The Skin I Live In

Frankenstein meets Balenciaga in Almodóvarland.

What a difference a piece of source material can make. The Skin I Live In (La piel que habito) is Pedro Almodóvar’s best film since 2004’s Bad Education, and it’s not just because of the return of actor Antonio Banderas to the filmmaker’s stock company.

Almodóvar, who arrived with a bang in the late-1970s with such campy, irreverent films as Pepi, Luci, Bom and Other Girls Like Mom; Dark Habits; and What Have I Done to Deserve This?, typically wrote his own films from scratch. The strategy worked for awhile, but after the novelty of a gay male filmmaker spoofing soap operas and “women’s pictures” in post-Franco Spain wore off, his films often struggled to connect with the same uproarious energy that first propelled him to international renown. The charge frequently leveled at Almodóvar was that he was remaking the same movie again and again.

The Skin I Live In is adapted by Pedro and his brother Agustín Almodóvar from the novel Mygale by French crime author Thierry Jonquet — published in the United States by San Francisco’s City Lights Noir. The late Jonquet’s narrative, named after a large, hairy species of tropical spider, evidently stimulated the 63-year-old director to heights of creativity he hasn’t visited in years. If the number of cinematic references Pedro Almodóvar lists in his voluminous press notes is any indication, Jonquet’s tale of a mad scientist named Robert Ledgard (Banderas) and his secluded surgery laboratory prompted Almodóvar to go off on a crazy creative spree of his own in the film, quoting his favorite auteurs and motifs like a nutty schoolboy. The morbid fun is contagious. Almodóvar is plainly having a good time with the story of one man’s criminal obsession.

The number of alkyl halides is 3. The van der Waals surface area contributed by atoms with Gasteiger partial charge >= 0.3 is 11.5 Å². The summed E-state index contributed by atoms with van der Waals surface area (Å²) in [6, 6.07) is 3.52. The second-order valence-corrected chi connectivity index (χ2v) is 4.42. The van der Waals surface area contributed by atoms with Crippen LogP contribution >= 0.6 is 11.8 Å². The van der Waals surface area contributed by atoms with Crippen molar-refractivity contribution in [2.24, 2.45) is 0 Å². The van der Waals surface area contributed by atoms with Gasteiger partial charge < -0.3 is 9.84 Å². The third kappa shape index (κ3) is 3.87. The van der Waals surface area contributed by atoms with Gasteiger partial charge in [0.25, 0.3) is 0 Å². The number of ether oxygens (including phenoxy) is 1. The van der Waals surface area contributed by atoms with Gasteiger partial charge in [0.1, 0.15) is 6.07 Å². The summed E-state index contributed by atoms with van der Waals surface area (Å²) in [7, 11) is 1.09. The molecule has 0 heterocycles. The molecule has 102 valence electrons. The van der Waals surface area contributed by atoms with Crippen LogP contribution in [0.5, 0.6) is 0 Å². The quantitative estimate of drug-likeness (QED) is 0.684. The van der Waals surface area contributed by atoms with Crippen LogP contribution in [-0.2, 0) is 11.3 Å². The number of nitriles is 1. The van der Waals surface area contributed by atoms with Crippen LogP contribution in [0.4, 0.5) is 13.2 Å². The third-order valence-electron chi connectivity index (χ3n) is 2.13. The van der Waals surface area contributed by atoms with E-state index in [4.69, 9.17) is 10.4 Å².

It’s difficult to synopsize the movie too deeply without spoiling the numerous plot turns. Moody, solitary Dr. Ledgard lives and works in El Cigarral, an ancient walled and gated villa in Toledo, with his sinister housekeeper Marilia (Almodóvar regular Marisa Paredes). But there’s also a permanent guest at El Cigarral, an inmate of sorts named Vera (Elena Anaya) whom the brilliant but misunderstood doctor keeps locked up in a separate room of his lavish lab, behind a glass wall, the better to observe her. Vera’s face and body are covered in a skintight body suit, and it’s given to us that Ledgard is practicing a bizarre form of plastic and reconstructive surgery, “Transgenesis,” on her — a practice frowned upon by his colleagues in Madrid. Vera faithfully practices yoga in her chamber and poses behind the plate glass wall as if she were an artwork. She’s Dr. Ledgard’s creation in more ways than one.

The action shifts into high gear when a costumed “Tiger Man” named Zeca (Roberto Álamo) arrives at the villa to visit Marilia, his mother. The story then falls down a rabbit hole of revenge, black humor, fetishistic sexual fantasy, flashbacks, hallucinatory set pieces, and enough film-school homages to fuel a separate book. Actors Banderas, Anaya, and Jan Cornet help the director propel the spectacle into a strange twilight world where flavors of Douglas Sirk and R.W. Fassbinder meet whiffs of Universal and Hammer horror pics, David Cronenberg, Roger Corman, The Brain That Wouldn’t Die, Funny Face, Alfred Hitchcock, Georges Franju, Luis Buñuel, Mario Bava, Dario Argento, Fritz Lang, Michael Powell, Federico García Lorca … the list goes on forever. For a certain breed of filmgoer, The Skin I Live In will be a fantastic night at a carnival of shadowy, suffocating, unforgettable wonders. If you’re that type, you’re probably on the way to the movie theater right now. Pleasant dreams.


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